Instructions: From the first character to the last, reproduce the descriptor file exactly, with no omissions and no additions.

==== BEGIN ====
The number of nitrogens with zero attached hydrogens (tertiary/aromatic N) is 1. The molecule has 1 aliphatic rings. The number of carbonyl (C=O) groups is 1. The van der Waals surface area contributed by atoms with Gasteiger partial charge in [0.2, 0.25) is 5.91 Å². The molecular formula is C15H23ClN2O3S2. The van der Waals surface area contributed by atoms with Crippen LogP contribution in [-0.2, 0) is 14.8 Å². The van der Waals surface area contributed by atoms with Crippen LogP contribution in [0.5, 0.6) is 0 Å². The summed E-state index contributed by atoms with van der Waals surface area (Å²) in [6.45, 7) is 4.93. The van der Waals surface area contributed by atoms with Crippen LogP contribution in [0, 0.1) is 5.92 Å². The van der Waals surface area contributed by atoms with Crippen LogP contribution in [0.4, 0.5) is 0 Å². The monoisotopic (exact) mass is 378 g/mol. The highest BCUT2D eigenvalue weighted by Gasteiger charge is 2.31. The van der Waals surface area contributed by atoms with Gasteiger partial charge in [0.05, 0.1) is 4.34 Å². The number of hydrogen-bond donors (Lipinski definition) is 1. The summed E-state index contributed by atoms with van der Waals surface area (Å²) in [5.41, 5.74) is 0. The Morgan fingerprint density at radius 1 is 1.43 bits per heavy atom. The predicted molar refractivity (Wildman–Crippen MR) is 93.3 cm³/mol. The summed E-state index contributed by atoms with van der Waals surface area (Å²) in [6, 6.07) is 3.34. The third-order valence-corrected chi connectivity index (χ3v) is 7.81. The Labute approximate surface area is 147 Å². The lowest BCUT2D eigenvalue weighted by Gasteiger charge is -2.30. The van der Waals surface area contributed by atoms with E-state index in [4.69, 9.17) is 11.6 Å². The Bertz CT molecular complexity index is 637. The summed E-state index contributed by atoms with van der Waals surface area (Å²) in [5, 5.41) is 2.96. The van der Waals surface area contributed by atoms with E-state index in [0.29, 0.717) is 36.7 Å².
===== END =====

The number of nitrogens with zero attached hydrogens (tertiary/aromatic N) is 1. The molecule has 1 aliphatic rings. The number of carbonyl (C=O) groups is 1. The van der Waals surface area contributed by atoms with Gasteiger partial charge in [0.2, 0.25) is 5.91 Å². The molecular formula is C15H23ClN2O3S2. The van der Waals surface area contributed by atoms with Crippen LogP contribution in [-0.2, 0) is 14.8 Å². The van der Waals surface area contributed by atoms with Crippen LogP contribution in [0.5, 0.6) is 0 Å². The summed E-state index contributed by atoms with van der Waals surface area (Å²) in [6.45, 7) is 4.93. The van der Waals surface area contributed by atoms with Crippen LogP contribution in [0, 0.1) is 5.92 Å². The van der Waals surface area contributed by atoms with Crippen LogP contribution in [0.4, 0.5) is 0 Å². The monoisotopic (exact) mass is 378 g/mol. The highest BCUT2D eigenvalue weighted by Gasteiger charge is 2.31. The van der Waals surface area contributed by atoms with Gasteiger partial charge in [0.05, 0.1) is 4.34 Å². The number of hydrogen-bond donors (Lipinski definition) is 1. The summed E-state index contributed by atoms with van der Waals surface area (Å²) in [5.41, 5.74) is 0. The Morgan fingerprint density at radius 1 is 1.43 bits per heavy atom. The predicted molar refractivity (Wildman–Crippen MR) is 93.3 cm³/mol. The summed E-state index contributed by atoms with van der Waals surface area (Å²) in [6, 6.07) is 3.34. The third-order valence-corrected chi connectivity index (χ3v) is 7.81. The Labute approximate surface area is 147 Å². The lowest BCUT2D eigenvalue weighted by Gasteiger charge is -2.30. The van der Waals surface area contributed by atoms with E-state index in [4.69, 9.17) is 11.6 Å². The Bertz CT molecular complexity index is 637. The summed E-state index contributed by atoms with van der Waals surface area (Å²) in [5, 5.41) is 2.96. The van der Waals surface area contributed by atoms with E-state index in [0.29, 0.717) is 36.7 Å².